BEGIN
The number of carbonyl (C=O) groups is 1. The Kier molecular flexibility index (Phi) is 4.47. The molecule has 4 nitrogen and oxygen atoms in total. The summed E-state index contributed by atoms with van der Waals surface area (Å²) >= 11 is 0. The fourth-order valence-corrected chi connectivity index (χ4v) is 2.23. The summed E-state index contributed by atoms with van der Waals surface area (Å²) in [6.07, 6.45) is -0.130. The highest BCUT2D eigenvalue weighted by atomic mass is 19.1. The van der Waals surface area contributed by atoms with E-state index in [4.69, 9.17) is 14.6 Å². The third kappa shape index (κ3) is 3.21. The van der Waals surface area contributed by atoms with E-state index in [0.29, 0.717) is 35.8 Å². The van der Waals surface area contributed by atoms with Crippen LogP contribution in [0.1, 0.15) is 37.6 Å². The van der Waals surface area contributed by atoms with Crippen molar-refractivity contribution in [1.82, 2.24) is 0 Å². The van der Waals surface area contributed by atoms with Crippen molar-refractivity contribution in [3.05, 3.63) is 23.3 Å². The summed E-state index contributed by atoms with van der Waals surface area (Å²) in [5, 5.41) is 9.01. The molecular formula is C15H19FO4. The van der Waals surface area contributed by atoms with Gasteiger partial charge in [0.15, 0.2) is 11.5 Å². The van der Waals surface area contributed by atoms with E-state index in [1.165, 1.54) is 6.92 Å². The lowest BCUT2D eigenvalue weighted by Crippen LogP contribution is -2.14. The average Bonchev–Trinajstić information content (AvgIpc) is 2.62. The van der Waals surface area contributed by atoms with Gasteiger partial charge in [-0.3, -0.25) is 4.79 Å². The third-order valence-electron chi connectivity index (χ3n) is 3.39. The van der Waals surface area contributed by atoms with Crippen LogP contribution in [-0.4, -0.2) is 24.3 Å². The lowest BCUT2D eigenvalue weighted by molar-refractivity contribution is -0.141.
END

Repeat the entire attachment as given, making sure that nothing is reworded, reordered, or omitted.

The number of carbonyl (C=O) groups is 1. The Kier molecular flexibility index (Phi) is 4.47. The molecule has 4 nitrogen and oxygen atoms in total. The summed E-state index contributed by atoms with van der Waals surface area (Å²) >= 11 is 0. The fourth-order valence-corrected chi connectivity index (χ4v) is 2.23. The summed E-state index contributed by atoms with van der Waals surface area (Å²) in [6.07, 6.45) is -0.130. The highest BCUT2D eigenvalue weighted by atomic mass is 19.1. The van der Waals surface area contributed by atoms with E-state index in [4.69, 9.17) is 14.6 Å². The third kappa shape index (κ3) is 3.21. The van der Waals surface area contributed by atoms with E-state index in [0.29, 0.717) is 35.8 Å². The van der Waals surface area contributed by atoms with Crippen LogP contribution in [0.1, 0.15) is 37.6 Å². The van der Waals surface area contributed by atoms with Crippen molar-refractivity contribution in [1.82, 2.24) is 0 Å². The van der Waals surface area contributed by atoms with Crippen molar-refractivity contribution in [3.05, 3.63) is 23.3 Å². The summed E-state index contributed by atoms with van der Waals surface area (Å²) in [5, 5.41) is 9.01. The molecular formula is C15H19FO4. The van der Waals surface area contributed by atoms with Gasteiger partial charge in [0.15, 0.2) is 11.5 Å². The van der Waals surface area contributed by atoms with E-state index in [1.165, 1.54) is 6.92 Å². The lowest BCUT2D eigenvalue weighted by Crippen LogP contribution is -2.14. The average Bonchev–Trinajstić information content (AvgIpc) is 2.62. The van der Waals surface area contributed by atoms with Gasteiger partial charge in [-0.3, -0.25) is 4.79 Å². The third-order valence-electron chi connectivity index (χ3n) is 3.39. The van der Waals surface area contributed by atoms with Crippen LogP contribution in [-0.4, -0.2) is 24.3 Å². The lowest BCUT2D eigenvalue weighted by molar-refractivity contribution is -0.141.